SNC LAVALIN AND THE REGINA BYPASS
Volumes of information were provided to the RCMP, and an investigation was conducted on the land transactions at the GTH. In 2018, the RCMP closed the file on the Regina Bypass Scandal stating they conducted an extensive and wide-ranging investigation that lasted two years. They spent 7500 hours investigating documents that were freely provided to them and never met the threshold to subpoena evidence.
During the same time, Premier Brad Wall resigned as well as MLA Bill Boyd and Finance Minister Kevin Doherty. Gordon Wyant, now Deputy Premier said while he was campaigning for Premier that he would call for a Public Inquiry into the Regina Bypass to clear the air even if the RCMP found nothing wrong. This was soon swept under the carpet, and a statement was issued that the RCMP did their job and no Public Inquiry was necessary. It is very obvious that there is a lot more going on here than the government and the RCMP want us to believe. Through all of this, we can see a tangled web of corruption and collusion that is being covered up by the government much the same as the SNC-Lavalin scandal.
As the completion of the Regina Bypass approaches, we have been able to see the flaws in the design and implementation of the engineering by Vinci. It is clear that this project is not up to standards with round-about issues, a confusing diverging diamond, the Bypass is sinking off Tower Road, and light poles are falling over and have to be redone. Saskatchewan engineers and contractors have engineered and constructed overpasses and highway successfully in our province for over a century. Which begs the questions, why was a French company given the lead on this project when they are unaware of our standards and conditions?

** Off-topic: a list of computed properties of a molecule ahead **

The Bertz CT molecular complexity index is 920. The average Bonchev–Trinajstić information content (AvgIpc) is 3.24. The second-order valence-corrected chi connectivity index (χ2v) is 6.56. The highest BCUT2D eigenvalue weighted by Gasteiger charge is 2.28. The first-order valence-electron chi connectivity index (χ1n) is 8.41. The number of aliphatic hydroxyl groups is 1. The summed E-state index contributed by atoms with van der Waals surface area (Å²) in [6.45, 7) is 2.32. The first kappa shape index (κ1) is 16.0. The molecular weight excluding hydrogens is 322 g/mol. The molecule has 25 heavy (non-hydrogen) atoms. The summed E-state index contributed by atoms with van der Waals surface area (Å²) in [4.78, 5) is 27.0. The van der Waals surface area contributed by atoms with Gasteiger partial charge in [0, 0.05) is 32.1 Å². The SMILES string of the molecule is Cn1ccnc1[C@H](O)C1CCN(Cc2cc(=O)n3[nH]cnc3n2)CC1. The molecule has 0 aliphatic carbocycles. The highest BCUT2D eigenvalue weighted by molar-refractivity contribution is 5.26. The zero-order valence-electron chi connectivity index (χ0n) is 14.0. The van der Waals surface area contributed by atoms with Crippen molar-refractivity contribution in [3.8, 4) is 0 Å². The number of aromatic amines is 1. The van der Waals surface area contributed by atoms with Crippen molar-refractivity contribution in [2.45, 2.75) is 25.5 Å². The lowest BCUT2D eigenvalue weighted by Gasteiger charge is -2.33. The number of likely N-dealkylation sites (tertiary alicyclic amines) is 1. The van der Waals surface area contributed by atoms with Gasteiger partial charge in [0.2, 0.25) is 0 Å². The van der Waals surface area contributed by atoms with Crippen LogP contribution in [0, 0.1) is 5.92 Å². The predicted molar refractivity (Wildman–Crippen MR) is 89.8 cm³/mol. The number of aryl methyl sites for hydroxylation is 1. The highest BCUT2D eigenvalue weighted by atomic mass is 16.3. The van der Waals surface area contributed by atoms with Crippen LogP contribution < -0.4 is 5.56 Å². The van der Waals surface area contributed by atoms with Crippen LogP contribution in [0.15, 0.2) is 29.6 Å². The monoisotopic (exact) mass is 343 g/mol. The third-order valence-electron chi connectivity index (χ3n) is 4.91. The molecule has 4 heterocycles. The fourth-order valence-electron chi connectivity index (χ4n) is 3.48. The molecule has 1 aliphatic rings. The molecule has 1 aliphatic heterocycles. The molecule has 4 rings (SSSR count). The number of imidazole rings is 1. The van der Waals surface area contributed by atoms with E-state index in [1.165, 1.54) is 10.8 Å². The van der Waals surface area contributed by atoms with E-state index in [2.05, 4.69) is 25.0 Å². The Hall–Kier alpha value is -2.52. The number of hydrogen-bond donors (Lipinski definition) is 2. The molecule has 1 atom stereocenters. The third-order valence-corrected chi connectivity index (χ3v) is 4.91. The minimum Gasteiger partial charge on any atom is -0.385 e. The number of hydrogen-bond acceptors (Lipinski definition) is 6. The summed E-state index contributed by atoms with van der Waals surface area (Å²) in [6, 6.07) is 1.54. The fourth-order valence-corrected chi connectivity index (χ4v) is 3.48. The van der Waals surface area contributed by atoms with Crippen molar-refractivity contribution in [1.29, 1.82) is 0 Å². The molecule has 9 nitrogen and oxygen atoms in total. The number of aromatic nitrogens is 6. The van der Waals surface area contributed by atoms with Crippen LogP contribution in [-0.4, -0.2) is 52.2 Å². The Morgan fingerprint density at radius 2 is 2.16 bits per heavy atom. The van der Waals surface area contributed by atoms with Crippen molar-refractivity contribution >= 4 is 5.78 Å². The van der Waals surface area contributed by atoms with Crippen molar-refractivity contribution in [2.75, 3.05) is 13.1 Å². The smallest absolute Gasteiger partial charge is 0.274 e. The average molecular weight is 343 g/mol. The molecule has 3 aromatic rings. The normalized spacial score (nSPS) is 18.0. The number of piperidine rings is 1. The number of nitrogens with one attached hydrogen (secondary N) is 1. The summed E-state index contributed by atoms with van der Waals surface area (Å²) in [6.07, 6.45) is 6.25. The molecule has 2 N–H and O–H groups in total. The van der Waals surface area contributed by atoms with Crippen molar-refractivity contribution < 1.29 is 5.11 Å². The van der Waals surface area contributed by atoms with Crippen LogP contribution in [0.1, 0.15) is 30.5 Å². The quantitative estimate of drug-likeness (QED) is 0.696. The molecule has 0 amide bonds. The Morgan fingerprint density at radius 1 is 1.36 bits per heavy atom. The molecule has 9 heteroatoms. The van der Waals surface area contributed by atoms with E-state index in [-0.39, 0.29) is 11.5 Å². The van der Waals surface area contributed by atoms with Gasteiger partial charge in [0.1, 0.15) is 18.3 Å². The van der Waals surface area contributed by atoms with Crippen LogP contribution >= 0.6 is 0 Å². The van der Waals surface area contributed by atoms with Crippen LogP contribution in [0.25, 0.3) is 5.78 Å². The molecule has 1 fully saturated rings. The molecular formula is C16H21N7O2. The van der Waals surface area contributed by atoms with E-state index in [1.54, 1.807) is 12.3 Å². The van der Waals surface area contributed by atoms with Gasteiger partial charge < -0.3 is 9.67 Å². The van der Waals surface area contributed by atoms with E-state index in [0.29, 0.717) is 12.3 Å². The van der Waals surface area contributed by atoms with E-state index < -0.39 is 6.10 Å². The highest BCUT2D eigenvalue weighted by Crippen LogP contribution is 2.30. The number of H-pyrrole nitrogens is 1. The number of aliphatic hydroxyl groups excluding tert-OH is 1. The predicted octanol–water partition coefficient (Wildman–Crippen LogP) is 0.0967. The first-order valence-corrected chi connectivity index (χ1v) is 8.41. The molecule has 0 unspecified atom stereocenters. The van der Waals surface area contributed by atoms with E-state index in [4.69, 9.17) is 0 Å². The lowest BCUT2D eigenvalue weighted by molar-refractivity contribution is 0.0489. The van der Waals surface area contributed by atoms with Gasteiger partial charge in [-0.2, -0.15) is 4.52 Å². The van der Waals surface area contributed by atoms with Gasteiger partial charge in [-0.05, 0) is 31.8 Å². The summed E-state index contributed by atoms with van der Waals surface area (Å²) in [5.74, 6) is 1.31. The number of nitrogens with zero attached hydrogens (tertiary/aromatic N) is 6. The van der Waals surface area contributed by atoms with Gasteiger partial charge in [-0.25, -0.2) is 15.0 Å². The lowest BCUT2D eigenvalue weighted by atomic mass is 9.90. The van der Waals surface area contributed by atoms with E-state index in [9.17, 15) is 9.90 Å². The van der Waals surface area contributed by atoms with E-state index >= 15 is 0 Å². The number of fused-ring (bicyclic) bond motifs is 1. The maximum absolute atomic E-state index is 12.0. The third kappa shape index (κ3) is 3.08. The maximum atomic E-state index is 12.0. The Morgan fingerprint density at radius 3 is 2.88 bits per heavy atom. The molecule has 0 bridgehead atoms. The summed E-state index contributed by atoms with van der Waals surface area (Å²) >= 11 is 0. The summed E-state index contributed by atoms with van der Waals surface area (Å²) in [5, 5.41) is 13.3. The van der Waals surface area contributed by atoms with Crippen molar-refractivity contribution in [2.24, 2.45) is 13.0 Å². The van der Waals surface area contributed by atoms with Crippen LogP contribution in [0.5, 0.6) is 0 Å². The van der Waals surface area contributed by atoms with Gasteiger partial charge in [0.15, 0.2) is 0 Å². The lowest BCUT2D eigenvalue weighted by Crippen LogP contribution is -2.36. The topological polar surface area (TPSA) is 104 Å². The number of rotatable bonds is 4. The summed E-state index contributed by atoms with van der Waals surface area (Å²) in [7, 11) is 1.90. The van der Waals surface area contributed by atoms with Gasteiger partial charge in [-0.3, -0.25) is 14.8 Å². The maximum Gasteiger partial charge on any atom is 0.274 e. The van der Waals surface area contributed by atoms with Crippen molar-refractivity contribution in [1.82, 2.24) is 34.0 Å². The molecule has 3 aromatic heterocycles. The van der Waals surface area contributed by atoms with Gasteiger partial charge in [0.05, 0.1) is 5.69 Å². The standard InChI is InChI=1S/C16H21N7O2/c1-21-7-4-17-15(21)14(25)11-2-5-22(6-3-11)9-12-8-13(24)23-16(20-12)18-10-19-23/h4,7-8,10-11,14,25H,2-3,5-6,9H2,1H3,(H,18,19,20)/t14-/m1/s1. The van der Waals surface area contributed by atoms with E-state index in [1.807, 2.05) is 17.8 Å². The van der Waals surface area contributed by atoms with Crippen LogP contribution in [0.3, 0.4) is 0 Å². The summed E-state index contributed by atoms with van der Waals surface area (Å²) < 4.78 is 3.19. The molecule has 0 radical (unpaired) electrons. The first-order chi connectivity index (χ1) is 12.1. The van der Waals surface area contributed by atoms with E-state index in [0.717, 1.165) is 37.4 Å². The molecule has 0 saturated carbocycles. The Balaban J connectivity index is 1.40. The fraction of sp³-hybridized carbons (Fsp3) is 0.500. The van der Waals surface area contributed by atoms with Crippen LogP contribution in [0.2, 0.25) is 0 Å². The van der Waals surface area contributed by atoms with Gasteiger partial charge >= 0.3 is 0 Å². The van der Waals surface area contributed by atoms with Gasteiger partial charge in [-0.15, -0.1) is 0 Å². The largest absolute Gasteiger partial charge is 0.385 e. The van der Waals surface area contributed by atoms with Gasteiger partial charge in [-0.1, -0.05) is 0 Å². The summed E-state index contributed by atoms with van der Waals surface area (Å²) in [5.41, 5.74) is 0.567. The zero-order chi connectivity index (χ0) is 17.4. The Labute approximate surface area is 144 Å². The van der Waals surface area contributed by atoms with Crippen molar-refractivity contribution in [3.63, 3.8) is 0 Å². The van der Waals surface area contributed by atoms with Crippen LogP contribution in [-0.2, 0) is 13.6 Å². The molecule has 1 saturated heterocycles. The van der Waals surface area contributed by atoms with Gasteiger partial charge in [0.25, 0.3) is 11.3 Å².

If we turn a blind eye to wrongdoings of our government, how can we expect change? The issues of accountability and responsibility from our elected officials when handling public money are critical and fundamental. Whether they are elected or appointed, we should expect a high ethical standard of practice and conduct from them. In light of the current scandal involving our PM, a call for greater accountability and reforms to ethical standards are necessary both on the federal and provincial levels. Georges Santayana, the Spanish born aphorist from the last century, said it well when he wrote:
“…Those who cannot remember the past are condemned to repeat it.”
It’s time to demand accountability, transparency, and real advocacy from our elected officials. We are the people who must bear the cost of these mistakes. If we fail to engage in the process, we will continue to be victims.
John F. Kennedy said, “Our privileges can be no greater than our obligations. The protection of our rights can endure no longer than the performance of our responsibilities.”